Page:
Top 10 Tips on How To Buy a Classic Car

Top 10 Tips For Buying a Classic Car

Are you interested in buying a Classic Car but don't know what to look for or where to start?  Here are some tips to help you through your journey of what you need to look for, and what to look out for when purchasing a Classic Car: 

  1. Rust: Look for rust, and if you find it, run away. If you’re looking for a restored car that is supposed to be in good condition, then this goes without saying. But even if you’re looking for a restoration project, stay away from a rust bucket! You may be the type that has the means to restore a car from the ground up or want a long term project, but you still want to start with a solid car. Rust can turn the project into much more of a money pit than you ever expected. 
  2. Location: To piggyback off of the rust issue, look for cars that are located in dry climates, like California, Arizona, and Nevada. It’s not only important where the car is located now, but find out where it lived the rest of its life. If a car was in Tennessee for the first 30 years of its life, you may want to stay away. The car may look good on the outside but there is no telling what lies beneath. Hint: If you can find a classic 1960s car in California that still retains it’s original Black license plates, this means the car has never left the state of California.
  3. Numbers Matching: If you’re looking for a numbers matching investment car, do your research! Learn where all the important numbers will be on this specific model. Unfortunately there are many fakes on the market and you must be very careful to make sure there hasn’t been any re-stamped numbers on the car. 
  4. Documentation: If you’re looking for your classic car to be an investment, documentation is key. Buyers love a story when they buy a classic car. If you can provide a story of the cars history and documentation for the car, your car is going to stand above most others on the market when you go to sell it. Look for things like original bill of sale, build sheets, and old service records that can track the ownership history of the car. Learn what documentation would have come with the specific car you’re looking at, such as a Protect-o-Plate for a Chevrolet, or Broadcast sheet for a Chrysler product. 
  5. Originality: You’ve heard the saying ‘it’s only original once”. Original cars will always have investment value. The more original, the more valuable the car can be. The best example of that you can find is a ‘Survivor’ car, which is a car that is almost exactly as it left the factory (original paint, original interior, even original miles. The next best thing is a car that has been restored back to original, still powered by the original engine, repainted the original colors, and restored using as many of the original parts as possible rather than replacing them with new parts.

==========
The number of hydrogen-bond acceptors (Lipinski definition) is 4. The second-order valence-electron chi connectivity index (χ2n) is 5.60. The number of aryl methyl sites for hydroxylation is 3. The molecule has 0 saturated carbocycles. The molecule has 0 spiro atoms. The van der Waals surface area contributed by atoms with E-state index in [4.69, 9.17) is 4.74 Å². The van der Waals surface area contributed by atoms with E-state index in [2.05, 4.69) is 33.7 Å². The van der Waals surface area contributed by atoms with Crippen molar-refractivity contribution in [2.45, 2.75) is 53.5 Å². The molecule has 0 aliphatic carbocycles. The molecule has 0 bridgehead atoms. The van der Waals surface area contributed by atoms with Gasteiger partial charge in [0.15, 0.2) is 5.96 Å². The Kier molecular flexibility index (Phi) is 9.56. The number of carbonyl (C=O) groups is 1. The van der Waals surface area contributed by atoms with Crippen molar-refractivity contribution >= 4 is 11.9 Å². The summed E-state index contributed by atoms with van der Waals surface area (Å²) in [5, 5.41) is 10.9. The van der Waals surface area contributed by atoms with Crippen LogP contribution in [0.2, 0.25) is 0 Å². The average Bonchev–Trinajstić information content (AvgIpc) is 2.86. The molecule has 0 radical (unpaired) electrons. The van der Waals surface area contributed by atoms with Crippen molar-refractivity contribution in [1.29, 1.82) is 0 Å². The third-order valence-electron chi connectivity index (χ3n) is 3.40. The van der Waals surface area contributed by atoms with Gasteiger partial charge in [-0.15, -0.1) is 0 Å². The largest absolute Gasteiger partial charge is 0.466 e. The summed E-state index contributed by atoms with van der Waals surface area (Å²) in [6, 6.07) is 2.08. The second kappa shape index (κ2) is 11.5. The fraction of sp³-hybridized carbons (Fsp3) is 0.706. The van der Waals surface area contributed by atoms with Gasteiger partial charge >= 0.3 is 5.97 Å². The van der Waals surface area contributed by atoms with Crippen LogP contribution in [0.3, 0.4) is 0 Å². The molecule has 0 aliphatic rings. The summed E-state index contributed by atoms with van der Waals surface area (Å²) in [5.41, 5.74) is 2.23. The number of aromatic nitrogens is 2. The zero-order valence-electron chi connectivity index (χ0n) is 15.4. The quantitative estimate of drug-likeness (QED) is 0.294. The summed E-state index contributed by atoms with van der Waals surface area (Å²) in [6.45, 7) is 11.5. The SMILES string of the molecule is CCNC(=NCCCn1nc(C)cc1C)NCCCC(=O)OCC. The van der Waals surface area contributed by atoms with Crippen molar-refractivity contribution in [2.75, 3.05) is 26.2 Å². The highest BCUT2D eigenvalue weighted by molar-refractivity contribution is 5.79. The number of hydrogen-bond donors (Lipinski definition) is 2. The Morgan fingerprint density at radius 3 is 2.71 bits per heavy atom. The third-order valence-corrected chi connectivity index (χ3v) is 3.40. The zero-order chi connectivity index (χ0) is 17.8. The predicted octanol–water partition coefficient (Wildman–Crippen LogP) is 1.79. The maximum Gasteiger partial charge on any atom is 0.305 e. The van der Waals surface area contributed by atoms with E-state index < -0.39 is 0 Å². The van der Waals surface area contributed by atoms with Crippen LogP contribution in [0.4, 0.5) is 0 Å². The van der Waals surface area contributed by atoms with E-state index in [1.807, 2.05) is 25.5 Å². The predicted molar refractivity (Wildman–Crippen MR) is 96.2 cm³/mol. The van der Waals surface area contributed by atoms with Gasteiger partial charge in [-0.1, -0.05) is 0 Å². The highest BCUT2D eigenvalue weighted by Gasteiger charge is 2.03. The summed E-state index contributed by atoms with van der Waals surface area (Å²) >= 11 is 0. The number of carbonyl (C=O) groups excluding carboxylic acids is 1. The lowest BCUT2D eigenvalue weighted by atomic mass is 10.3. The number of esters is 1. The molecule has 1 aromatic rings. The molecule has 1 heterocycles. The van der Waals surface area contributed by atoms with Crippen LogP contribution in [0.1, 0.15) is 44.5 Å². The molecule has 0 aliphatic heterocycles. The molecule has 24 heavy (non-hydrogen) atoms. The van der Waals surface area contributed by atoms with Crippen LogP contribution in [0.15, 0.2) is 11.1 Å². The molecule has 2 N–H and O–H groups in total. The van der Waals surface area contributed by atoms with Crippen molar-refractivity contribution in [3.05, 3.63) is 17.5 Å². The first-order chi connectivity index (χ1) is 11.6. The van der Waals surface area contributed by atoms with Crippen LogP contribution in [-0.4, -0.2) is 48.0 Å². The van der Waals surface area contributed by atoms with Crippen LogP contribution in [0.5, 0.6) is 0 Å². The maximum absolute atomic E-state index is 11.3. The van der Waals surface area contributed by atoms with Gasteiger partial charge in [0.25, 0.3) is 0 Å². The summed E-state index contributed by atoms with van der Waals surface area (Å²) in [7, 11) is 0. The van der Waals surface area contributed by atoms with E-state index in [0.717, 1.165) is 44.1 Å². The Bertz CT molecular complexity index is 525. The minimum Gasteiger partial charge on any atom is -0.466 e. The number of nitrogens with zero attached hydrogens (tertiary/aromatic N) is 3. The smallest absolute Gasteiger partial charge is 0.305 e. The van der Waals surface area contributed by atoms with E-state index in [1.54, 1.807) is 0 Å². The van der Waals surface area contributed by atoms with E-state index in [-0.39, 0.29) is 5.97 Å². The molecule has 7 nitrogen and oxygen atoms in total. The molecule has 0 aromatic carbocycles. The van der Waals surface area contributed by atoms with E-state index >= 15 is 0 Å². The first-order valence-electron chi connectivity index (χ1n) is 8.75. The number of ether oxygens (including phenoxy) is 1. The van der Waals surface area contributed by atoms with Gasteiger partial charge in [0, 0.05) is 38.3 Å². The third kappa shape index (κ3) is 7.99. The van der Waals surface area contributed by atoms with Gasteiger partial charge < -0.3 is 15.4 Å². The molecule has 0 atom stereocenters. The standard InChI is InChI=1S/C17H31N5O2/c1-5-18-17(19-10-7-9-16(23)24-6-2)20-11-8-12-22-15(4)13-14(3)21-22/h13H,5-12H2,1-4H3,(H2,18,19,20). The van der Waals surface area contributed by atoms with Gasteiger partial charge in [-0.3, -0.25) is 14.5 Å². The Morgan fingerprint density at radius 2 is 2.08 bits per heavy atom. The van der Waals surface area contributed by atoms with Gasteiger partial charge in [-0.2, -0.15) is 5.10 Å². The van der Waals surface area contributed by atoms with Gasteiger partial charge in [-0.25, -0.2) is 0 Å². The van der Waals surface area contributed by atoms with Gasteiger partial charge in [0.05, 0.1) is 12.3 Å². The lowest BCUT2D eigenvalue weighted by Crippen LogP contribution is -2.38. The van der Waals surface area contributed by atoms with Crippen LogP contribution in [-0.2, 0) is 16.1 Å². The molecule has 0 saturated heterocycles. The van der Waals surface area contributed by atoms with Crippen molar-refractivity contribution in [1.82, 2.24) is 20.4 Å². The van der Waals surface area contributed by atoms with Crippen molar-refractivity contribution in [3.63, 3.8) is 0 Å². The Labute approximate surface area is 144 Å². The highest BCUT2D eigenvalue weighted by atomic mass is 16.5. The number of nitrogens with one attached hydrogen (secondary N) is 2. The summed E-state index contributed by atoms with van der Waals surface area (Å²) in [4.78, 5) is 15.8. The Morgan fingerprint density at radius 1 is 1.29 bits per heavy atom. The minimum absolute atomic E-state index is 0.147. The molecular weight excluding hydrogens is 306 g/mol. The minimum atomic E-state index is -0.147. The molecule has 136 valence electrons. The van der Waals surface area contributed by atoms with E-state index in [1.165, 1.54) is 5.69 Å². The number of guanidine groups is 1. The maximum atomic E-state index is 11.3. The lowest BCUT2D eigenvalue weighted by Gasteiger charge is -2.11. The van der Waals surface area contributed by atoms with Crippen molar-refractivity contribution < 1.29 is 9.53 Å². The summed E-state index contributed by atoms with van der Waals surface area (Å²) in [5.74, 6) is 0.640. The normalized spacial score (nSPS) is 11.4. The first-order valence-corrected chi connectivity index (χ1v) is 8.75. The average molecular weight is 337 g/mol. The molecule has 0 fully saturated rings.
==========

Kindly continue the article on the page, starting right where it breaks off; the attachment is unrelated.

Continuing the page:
6. Market: Know the market on the car you’re buying! What is a car really worth? It’s worth what somebody is willing to pay for it. Be knowledgable on the market of the car you are looking to buy. Look at what price they’re currently being advertised across the country, look for results of auctions and other sales on the specific car. Just because Jeff on Craigslist says this his car is special and worth $50,000, does not make that car worth $50,000. Also be very careful of appraisal values and classic car value websites that tell you what a classic car in a certain condition is supposed to be worth. Those systems are often good tools for insurance values on a classic car, but not necessarily an indication of the real world market value on that car. 
  7. Low Production: Back to investment cars, if you’re buying this car as an investment, look for cars that were produced in low numbers. This doesn’t necessarily mean you need to buy a model that was produced in low numbers, obviously cars like Camaros, Corvettes, and Mustangs were produced in huge numbers, but there are still plenty of limited production versions of those cars. They can be rare for many reasons, whether it be the options that the car came with, the drivetrain the car came with, the trim package of the car, or maybe even the color. At the end of the day, having something that is hard to find will always add value.
  8. Color: In the classic and collector car market, color is huge. It can completely change the value of a car. Do your research on the model you are searching for and learn what colors are popular, what colors were produced in low numbers, and what colors do not sell well. For example if you’re buying a mopar muscle car as an investment, you’re going to want a ‘high impact’ color. On Chevrolet, a Marina Blue car is going to demand a higher value than a Butternut Yellow car. And always make sure the color matches the color code on the trim tag!
  9. Fit & Finish: Inspect the fit and finish of the car. Check the panel gaps. Does the hood line up correctly? Does the car have even gaps between the fender and hood, even gaps between the fenders and doors? Do the doors line up well and do they close easily? Poor fitment and awful panel gaps can be an indication of poor build quality. It should raise some red flags on what other shortcuts may have been taken on that car, or what kind of rough history the car has had. 
  10. Patience: Be patient when searching for these cars. The first car that pops up on the internet on day 1 of your search is probably not going to check all of your dream car boxes. When you get to the point where you’re looking at them in person, don’t let you’re excitement get the best of you. Be thorough in inspecting the car. Look over every piece of the car so that you are not finding any surprises once you get the car home. 

GT Auto Lounge
December 2017